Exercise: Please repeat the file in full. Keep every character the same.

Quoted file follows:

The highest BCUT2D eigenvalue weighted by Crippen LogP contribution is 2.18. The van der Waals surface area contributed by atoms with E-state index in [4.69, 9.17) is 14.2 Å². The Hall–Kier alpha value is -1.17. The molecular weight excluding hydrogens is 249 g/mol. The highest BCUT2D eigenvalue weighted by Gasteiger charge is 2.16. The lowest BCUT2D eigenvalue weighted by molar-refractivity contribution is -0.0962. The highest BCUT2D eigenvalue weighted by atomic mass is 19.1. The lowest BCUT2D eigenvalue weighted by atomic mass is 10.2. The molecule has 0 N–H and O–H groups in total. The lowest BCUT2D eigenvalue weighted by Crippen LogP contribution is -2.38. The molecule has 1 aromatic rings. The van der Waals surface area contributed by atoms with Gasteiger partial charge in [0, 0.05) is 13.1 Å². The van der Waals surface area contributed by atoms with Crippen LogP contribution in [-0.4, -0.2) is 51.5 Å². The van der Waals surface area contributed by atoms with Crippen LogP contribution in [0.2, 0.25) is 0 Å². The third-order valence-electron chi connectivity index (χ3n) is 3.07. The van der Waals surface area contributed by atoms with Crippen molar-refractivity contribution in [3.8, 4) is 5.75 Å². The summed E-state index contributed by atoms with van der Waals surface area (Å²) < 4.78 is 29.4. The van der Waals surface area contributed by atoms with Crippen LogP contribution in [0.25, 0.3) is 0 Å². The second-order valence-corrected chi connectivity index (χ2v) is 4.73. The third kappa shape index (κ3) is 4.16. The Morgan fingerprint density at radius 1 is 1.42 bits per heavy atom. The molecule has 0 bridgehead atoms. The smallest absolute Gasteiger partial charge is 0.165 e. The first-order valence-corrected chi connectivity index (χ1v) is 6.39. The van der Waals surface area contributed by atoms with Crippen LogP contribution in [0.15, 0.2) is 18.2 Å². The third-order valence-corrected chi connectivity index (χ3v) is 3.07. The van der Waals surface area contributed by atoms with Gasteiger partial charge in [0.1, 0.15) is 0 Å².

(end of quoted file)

The highest BCUT2D eigenvalue weighted by Crippen LogP contribution is 2.18. The van der Waals surface area contributed by atoms with E-state index in [4.69, 9.17) is 14.2 Å². The Hall–Kier alpha value is -1.17. The molecular weight excluding hydrogens is 249 g/mol. The highest BCUT2D eigenvalue weighted by Gasteiger charge is 2.16. The lowest BCUT2D eigenvalue weighted by molar-refractivity contribution is -0.0962. The highest BCUT2D eigenvalue weighted by atomic mass is 19.1. The lowest BCUT2D eigenvalue weighted by atomic mass is 10.2. The molecule has 0 N–H and O–H groups in total. The lowest BCUT2D eigenvalue weighted by Crippen LogP contribution is -2.38. The molecule has 1 aromatic rings. The van der Waals surface area contributed by atoms with Gasteiger partial charge in [0, 0.05) is 13.1 Å². The van der Waals surface area contributed by atoms with Crippen LogP contribution in [-0.4, -0.2) is 51.5 Å². The van der Waals surface area contributed by atoms with Crippen LogP contribution in [0.2, 0.25) is 0 Å². The third-order valence-electron chi connectivity index (χ3n) is 3.07. The van der Waals surface area contributed by atoms with Crippen molar-refractivity contribution in [3.8, 4) is 5.75 Å². The summed E-state index contributed by atoms with van der Waals surface area (Å²) < 4.78 is 29.4. The van der Waals surface area contributed by atoms with Crippen LogP contribution in [0.25, 0.3) is 0 Å². The second-order valence-corrected chi connectivity index (χ2v) is 4.73. The third kappa shape index (κ3) is 4.16. The Morgan fingerprint density at radius 1 is 1.42 bits per heavy atom. The molecule has 0 bridgehead atoms. The smallest absolute Gasteiger partial charge is 0.165 e. The first-order valence-corrected chi connectivity index (χ1v) is 6.39. The van der Waals surface area contributed by atoms with Crippen LogP contribution in [0.15, 0.2) is 18.2 Å². The third-order valence-corrected chi connectivity index (χ3v) is 3.07. The van der Waals surface area contributed by atoms with Gasteiger partial charge in [0.1, 0.15) is 0 Å².